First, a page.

Salt Beef and Cocktails – Mercer and Co

A new canteen has arrived on the block in Islington and it’s set to shake up the status quo when it comes to food and drink.

Mercer and Co in Chapel Market is a salt beef bar and canteen serving up sandwiches packed with the finest cuts of meat at the same time as offering a first-rate cocktail menu.

And the best bit? You don’t feel like your life-savings have been pillaged when you place an order. Equally there is a relaxed vibe in the place – so far the customers are normal people looking for decent food or drink, be it a coffee or a blow-your-socks off alcoholic beverage.    

There is always a danger that when a new concept cafe or bar pops up that it gets overrun by wannabe trendy types, who don’t actually buy anything but do sit there looking edgy, with their top button done up, drinking a kale and green tea smoothie. Anyway, I digress.

Alex Foley, owner of Mercer and Co

Explaining his idea for Mercer and Co, owner Alex Foley told me: “We’re not looking to attract a particular niche clientele because the place really works for everyone with the food and drink.

“London needs new concepts, not just the same thing produced over and over again by corporate chains. You can come in here and grab three cocktails and a sandwich for £22 – it’s a no-brainer.”

The idea for the establishment was borne out of a visit to New York city and being inspired by the famous Katz Delicatessen on the Lower East Side.

The ethos is not complicated: provide simple, delicious sandwiches using only the finest cuts of meat, meticulously prepared.

Foley has had a pub in the area for 22 years so he should have a good idea of what will appeal to the local crowd. However, judging by the ware on offer, he might find that there is an audience willing to travel. The salt beef bagels and unique cocktails are a cut above the norm.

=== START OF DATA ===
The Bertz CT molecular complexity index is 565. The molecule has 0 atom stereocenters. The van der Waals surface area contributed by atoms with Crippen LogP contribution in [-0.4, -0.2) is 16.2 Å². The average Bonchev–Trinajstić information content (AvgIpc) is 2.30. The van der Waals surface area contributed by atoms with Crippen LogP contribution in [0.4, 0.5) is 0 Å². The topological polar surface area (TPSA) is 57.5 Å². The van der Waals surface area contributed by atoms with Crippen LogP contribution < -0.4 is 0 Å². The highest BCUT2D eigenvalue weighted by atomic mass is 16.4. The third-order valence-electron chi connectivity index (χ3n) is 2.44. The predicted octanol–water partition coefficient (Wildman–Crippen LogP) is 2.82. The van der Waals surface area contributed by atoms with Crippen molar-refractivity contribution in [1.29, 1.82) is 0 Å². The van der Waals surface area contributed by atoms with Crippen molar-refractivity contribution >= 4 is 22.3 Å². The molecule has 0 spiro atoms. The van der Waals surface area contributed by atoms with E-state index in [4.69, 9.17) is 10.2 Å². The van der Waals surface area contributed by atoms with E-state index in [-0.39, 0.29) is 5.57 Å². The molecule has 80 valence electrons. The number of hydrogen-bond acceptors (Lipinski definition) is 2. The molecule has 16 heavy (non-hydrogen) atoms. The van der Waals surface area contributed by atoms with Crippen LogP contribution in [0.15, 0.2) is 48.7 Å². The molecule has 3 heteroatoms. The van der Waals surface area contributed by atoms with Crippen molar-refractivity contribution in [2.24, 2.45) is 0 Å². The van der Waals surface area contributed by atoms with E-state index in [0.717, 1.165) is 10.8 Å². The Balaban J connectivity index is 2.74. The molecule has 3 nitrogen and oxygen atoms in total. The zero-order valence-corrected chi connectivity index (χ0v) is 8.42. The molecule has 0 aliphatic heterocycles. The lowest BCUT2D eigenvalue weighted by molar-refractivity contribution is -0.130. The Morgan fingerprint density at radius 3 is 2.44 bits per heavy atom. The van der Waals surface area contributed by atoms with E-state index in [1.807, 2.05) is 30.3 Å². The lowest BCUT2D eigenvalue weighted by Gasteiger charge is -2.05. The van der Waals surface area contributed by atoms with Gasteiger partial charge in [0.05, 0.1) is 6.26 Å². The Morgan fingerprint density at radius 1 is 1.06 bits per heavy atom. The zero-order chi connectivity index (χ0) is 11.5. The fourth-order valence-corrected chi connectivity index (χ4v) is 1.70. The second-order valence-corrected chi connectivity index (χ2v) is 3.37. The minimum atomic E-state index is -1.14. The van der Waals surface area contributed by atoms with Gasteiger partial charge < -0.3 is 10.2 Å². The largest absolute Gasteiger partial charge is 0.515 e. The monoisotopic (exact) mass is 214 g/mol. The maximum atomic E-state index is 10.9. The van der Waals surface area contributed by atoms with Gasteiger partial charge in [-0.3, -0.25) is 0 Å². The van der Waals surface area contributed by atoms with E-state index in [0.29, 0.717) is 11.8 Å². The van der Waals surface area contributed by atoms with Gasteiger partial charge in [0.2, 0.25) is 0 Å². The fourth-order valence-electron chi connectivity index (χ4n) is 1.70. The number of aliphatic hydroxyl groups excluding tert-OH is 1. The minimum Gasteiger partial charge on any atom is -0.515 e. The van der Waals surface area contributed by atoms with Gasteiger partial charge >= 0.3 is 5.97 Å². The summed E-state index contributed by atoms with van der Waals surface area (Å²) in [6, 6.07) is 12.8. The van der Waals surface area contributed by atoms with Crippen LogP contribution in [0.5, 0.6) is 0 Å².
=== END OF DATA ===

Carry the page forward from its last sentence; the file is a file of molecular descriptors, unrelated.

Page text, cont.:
Everything is done in-house, which means there will be slight differences in flavours and drinks. from day to day, depending on the curing process, different cuts of meat and how alcohol has fermented. Rather than mass-produced factory fodder, this stuff is handcrafted by people that care about their customer.

“The fact that we create everything is what makes it real,” Alex explained. “It’s not just off-the-shelf food, which is always the same.”

Aside from a commitment to bringing quality salt beef to Chapel Market’s lunchtime menu a major drive for the cafe is to offer something affordable. Quite the statement for a London eatery.

“I am sick of people in London being stung in the pocket,” he said. “This is good food and well-designed cocktails at prices that won’t break you. You can come in here, have a proper sandwich and a drink for fiver and we are still making a good margin.”

There is no arguing that this sentiment will be music to Londoner’s ears. Whatever demographic you fit into – worker, stay-at-home parent, pensioner – the prices one is usually expected to pay for not very much are exorbitant. Finding somewhere to satisfy your hunger without injuring your wallet is not an easy task.

So Mercer and Co certainly talks the talk about offering something different and serving up cafe-style food that beats the competition. But does it walk the walk?

First up, I sampled the mac and cheese with beef chilli. There was a real crunch to the dish with the pasta immersed in a deliciously creamy sauce. As a big fan of MnC I was intrigued to see if Mercer and Co is simply a safe pair of hands or a place with tricks up its sleeve . I was very pleased to find a real kick once the flavours settled down on my tongue. Not eye-watering but certainly something to get the tastebuds tingling. A winner.